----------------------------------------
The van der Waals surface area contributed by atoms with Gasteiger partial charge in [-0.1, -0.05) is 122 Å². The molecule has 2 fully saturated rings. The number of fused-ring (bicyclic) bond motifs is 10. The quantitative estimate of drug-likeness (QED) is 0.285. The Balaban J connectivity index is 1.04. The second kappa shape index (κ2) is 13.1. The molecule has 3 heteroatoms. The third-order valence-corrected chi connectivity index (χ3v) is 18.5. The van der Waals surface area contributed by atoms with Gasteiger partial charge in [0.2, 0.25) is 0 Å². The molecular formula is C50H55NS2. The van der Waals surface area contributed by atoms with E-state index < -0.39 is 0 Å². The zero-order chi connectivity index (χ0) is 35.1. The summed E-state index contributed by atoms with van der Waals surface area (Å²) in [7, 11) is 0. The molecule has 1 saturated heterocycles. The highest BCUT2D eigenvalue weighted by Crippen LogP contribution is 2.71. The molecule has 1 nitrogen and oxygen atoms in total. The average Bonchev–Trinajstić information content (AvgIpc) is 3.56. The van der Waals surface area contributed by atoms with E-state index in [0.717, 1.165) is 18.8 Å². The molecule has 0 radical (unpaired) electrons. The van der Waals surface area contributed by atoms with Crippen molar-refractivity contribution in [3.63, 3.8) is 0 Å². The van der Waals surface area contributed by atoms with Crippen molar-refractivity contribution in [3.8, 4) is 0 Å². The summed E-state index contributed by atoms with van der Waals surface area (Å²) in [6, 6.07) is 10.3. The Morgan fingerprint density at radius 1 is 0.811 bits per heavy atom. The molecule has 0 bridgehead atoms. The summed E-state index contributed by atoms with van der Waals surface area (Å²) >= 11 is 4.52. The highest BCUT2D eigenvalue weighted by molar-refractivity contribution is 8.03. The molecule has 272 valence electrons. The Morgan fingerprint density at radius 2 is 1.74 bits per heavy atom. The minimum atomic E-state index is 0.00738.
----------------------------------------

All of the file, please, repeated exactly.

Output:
The van der Waals surface area contributed by atoms with Gasteiger partial charge in [-0.1, -0.05) is 122 Å². The molecule has 2 fully saturated rings. The number of fused-ring (bicyclic) bond motifs is 10. The quantitative estimate of drug-likeness (QED) is 0.285. The Balaban J connectivity index is 1.04. The second kappa shape index (κ2) is 13.1. The molecule has 3 heteroatoms. The third-order valence-corrected chi connectivity index (χ3v) is 18.5. The van der Waals surface area contributed by atoms with Gasteiger partial charge in [0.2, 0.25) is 0 Å². The molecular formula is C50H55NS2. The van der Waals surface area contributed by atoms with E-state index < -0.39 is 0 Å². The zero-order chi connectivity index (χ0) is 35.1. The summed E-state index contributed by atoms with van der Waals surface area (Å²) in [7, 11) is 0. The molecule has 1 saturated heterocycles. The highest BCUT2D eigenvalue weighted by Crippen LogP contribution is 2.71. The molecule has 1 nitrogen and oxygen atoms in total. The average Bonchev–Trinajstić information content (AvgIpc) is 3.56. The van der Waals surface area contributed by atoms with E-state index in [0.717, 1.165) is 18.8 Å². The molecule has 0 radical (unpaired) electrons. The van der Waals surface area contributed by atoms with Crippen molar-refractivity contribution in [3.63, 3.8) is 0 Å². The van der Waals surface area contributed by atoms with Crippen molar-refractivity contribution in [3.8, 4) is 0 Å². The summed E-state index contributed by atoms with van der Waals surface area (Å²) in [6, 6.07) is 10.3. The Morgan fingerprint density at radius 1 is 0.811 bits per heavy atom. The molecule has 0 bridgehead atoms. The summed E-state index contributed by atoms with van der Waals surface area (Å²) >= 11 is 4.52. The highest BCUT2D eigenvalue weighted by molar-refractivity contribution is 8.03. The molecule has 272 valence electrons. The Morgan fingerprint density at radius 2 is 1.74 bits per heavy atom. The minimum atomic E-state index is 0.00738.